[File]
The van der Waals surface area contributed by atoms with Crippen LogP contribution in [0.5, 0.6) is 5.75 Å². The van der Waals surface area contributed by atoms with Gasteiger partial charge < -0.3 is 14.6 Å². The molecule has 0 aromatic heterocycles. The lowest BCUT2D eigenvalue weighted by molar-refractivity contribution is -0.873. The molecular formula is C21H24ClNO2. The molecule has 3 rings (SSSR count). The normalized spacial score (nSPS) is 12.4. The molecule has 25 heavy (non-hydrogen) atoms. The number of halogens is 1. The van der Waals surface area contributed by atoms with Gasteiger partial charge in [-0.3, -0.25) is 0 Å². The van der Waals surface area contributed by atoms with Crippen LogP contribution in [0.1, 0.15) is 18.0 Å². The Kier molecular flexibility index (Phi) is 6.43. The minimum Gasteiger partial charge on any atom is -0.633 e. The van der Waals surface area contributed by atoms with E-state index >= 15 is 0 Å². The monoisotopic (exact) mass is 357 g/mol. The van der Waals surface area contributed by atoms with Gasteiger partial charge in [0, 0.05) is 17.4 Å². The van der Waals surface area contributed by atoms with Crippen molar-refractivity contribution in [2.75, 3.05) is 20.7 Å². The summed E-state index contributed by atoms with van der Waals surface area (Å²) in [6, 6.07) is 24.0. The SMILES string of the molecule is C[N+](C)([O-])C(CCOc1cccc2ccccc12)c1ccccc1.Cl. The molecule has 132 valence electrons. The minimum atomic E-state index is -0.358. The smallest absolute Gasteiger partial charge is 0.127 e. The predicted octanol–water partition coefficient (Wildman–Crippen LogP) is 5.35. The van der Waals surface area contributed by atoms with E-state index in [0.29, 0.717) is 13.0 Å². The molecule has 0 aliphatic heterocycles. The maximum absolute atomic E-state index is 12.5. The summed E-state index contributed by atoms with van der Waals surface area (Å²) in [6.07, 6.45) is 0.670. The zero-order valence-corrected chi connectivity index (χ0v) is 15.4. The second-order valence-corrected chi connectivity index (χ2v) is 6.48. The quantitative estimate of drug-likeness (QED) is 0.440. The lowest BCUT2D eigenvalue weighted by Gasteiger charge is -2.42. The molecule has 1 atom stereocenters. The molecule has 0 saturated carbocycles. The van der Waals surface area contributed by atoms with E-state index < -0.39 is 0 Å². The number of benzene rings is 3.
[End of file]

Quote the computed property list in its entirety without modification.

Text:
The van der Waals surface area contributed by atoms with Crippen LogP contribution in [0.5, 0.6) is 5.75 Å². The van der Waals surface area contributed by atoms with Gasteiger partial charge < -0.3 is 14.6 Å². The molecule has 0 aromatic heterocycles. The lowest BCUT2D eigenvalue weighted by molar-refractivity contribution is -0.873. The molecular formula is C21H24ClNO2. The molecule has 3 rings (SSSR count). The normalized spacial score (nSPS) is 12.4. The molecule has 25 heavy (non-hydrogen) atoms. The number of halogens is 1. The van der Waals surface area contributed by atoms with Gasteiger partial charge in [-0.3, -0.25) is 0 Å². The van der Waals surface area contributed by atoms with Crippen LogP contribution in [0.1, 0.15) is 18.0 Å². The Kier molecular flexibility index (Phi) is 6.43. The minimum Gasteiger partial charge on any atom is -0.633 e. The van der Waals surface area contributed by atoms with E-state index >= 15 is 0 Å². The monoisotopic (exact) mass is 357 g/mol. The van der Waals surface area contributed by atoms with Gasteiger partial charge in [0, 0.05) is 17.4 Å². The van der Waals surface area contributed by atoms with Crippen molar-refractivity contribution in [2.75, 3.05) is 20.7 Å². The summed E-state index contributed by atoms with van der Waals surface area (Å²) in [6, 6.07) is 24.0. The SMILES string of the molecule is C[N+](C)([O-])C(CCOc1cccc2ccccc12)c1ccccc1.Cl. The molecule has 132 valence electrons. The minimum atomic E-state index is -0.358. The smallest absolute Gasteiger partial charge is 0.127 e. The predicted octanol–water partition coefficient (Wildman–Crippen LogP) is 5.35. The van der Waals surface area contributed by atoms with E-state index in [0.29, 0.717) is 13.0 Å². The molecule has 0 aliphatic heterocycles. The maximum absolute atomic E-state index is 12.5. The summed E-state index contributed by atoms with van der Waals surface area (Å²) in [6.07, 6.45) is 0.670. The zero-order valence-corrected chi connectivity index (χ0v) is 15.4. The second-order valence-corrected chi connectivity index (χ2v) is 6.48. The quantitative estimate of drug-likeness (QED) is 0.440. The lowest BCUT2D eigenvalue weighted by Gasteiger charge is -2.42. The molecule has 1 atom stereocenters. The molecule has 0 saturated carbocycles. The van der Waals surface area contributed by atoms with E-state index < -0.39 is 0 Å². The number of benzene rings is 3.